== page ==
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Summer 2008 | Return to issue home
Closing with a Bang! iSchool Raises $8.9 Million During Campaign
Malcolm Cleary, left, with Dean Emeritus Michael Eisenberg and Matthew Saxton, associate dean for academics. Cleary accepted the Alumna Summa Laude Dignata Award on behalf of his mother, Beverly Cleary, '39.Last month, the University of Washington completed one of the largest fund-raising campaigns ever undertaken by a public university, raising $2.68 billion in support of students, faculty, programs and research. The UW Information School surpassed its original $5 million goal and raised $8.9 million as part of Campaign UW: Creating Futures.
During the campaign, the UW raised nearly $80 million for the Students First scholarship initiative, which will provide 228 need-based scholarships for students. The UW will match these gifts at 50 percent, contributing another $40 million for scholarships. Under Students First, iSchool donors created three $100,000 scholarship endowments that will allow the iSchool to recruit the brightest and best students.
One of these endowments—the Donald and Lynda Horowitz Endowed Fellowship in Information, Technology and Justice—will support graduate students who demonstrate a commitment to public service with an interest in learning and exploring how information and information technology can contribute to a more just world. The Hon. Donald J. Horowitz, a former Washington state Superior Court judge, currently chairs the Access to Justice Board’s Technology Bill of Rights Committee. He also is a member of the iSchool’s Founding Board.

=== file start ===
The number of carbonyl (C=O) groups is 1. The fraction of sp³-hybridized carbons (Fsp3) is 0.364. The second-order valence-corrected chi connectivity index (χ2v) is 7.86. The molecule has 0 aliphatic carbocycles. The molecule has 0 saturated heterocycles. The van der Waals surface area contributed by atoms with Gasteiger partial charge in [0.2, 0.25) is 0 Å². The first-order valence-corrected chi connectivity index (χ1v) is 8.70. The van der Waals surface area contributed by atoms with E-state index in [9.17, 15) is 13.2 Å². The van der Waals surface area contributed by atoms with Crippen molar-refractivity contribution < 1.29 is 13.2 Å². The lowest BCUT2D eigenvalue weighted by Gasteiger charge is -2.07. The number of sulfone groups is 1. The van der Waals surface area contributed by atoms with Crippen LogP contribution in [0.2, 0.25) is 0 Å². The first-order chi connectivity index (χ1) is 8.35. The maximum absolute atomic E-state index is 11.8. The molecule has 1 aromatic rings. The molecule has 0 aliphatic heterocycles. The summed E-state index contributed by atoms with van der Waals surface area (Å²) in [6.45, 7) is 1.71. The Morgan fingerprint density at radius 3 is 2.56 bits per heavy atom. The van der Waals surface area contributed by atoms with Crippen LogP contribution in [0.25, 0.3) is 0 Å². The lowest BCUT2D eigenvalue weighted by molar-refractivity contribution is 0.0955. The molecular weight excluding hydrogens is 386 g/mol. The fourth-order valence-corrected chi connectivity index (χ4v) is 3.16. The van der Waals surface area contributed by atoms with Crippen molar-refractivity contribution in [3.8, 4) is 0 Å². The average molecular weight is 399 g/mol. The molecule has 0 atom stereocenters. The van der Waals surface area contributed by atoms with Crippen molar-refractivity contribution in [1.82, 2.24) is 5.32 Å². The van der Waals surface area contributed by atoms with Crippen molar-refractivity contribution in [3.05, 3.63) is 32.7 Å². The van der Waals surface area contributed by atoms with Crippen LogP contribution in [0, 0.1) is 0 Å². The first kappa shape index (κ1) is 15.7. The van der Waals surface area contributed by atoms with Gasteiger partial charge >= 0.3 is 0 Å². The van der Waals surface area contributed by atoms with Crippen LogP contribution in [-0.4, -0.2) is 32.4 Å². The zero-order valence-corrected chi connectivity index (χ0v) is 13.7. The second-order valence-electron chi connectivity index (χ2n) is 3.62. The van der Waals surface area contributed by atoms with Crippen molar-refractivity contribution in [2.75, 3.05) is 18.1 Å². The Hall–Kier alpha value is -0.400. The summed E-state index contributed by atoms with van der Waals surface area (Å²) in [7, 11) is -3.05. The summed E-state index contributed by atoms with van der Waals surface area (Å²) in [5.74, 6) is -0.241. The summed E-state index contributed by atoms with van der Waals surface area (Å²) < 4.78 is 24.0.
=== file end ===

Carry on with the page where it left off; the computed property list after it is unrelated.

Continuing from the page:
Information School Founding Board member Eric Larsen, a principal at investment management firm BlackRock, and his wife Christine established the Eric and Christine Larsen Endowed Fellowship for Innovation in Information Management. This endowment will assist graduate students with tuition, books, conference attendance and travel.
The third iSchool Students First endowment is a consortium endowment created by lead gifts from iSchool Founding Board member Bob Davis, General Manager of Global Technology Services for Microsoft, and the estate of Anita Roberts, ’69. Board members Frank Coker, Jaime Green, Alan Johnson, Betty Mayfield, Sherri Rogalski, Tad Sommerville and Marcie Stone also contributed generously to this endowment, which will provide scholarships for Informatics, MSIM, MLIS and Ph.D. students with unmet financial need.
Future UW students also will benefit from the more than 300 scholarships and fellowships created by current and past UW faculty and staff members through the Faculty Staff Retiree Initiative. Under this initiative, current and past UW faculty and staff members established endowments of $5,000 or more, and received a dollar-for-dollar match from the UW—in many cases, doubling the size of their endowments.